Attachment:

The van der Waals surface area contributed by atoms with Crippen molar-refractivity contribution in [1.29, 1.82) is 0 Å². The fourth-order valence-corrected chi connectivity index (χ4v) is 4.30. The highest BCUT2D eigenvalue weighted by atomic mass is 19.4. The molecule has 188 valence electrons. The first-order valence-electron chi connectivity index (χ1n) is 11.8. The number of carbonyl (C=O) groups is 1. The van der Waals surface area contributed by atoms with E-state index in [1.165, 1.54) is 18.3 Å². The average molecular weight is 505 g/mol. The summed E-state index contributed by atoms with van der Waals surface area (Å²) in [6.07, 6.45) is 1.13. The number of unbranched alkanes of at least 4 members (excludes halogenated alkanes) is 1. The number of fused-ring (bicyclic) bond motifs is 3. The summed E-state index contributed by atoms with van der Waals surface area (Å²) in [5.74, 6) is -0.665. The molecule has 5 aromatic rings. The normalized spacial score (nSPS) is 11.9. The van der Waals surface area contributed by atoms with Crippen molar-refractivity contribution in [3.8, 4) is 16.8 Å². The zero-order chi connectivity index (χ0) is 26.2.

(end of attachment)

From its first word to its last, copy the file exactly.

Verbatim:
The van der Waals surface area contributed by atoms with Crippen molar-refractivity contribution in [1.29, 1.82) is 0 Å². The fourth-order valence-corrected chi connectivity index (χ4v) is 4.30. The highest BCUT2D eigenvalue weighted by atomic mass is 19.4. The molecule has 188 valence electrons. The first-order valence-electron chi connectivity index (χ1n) is 11.8. The number of carbonyl (C=O) groups is 1. The van der Waals surface area contributed by atoms with E-state index in [1.165, 1.54) is 18.3 Å². The average molecular weight is 505 g/mol. The summed E-state index contributed by atoms with van der Waals surface area (Å²) in [6.07, 6.45) is 1.13. The number of unbranched alkanes of at least 4 members (excludes halogenated alkanes) is 1. The number of fused-ring (bicyclic) bond motifs is 3. The summed E-state index contributed by atoms with van der Waals surface area (Å²) in [5.74, 6) is -0.665. The molecule has 5 aromatic rings. The normalized spacial score (nSPS) is 11.9. The van der Waals surface area contributed by atoms with Crippen molar-refractivity contribution in [3.8, 4) is 16.8 Å². The zero-order chi connectivity index (χ0) is 26.2.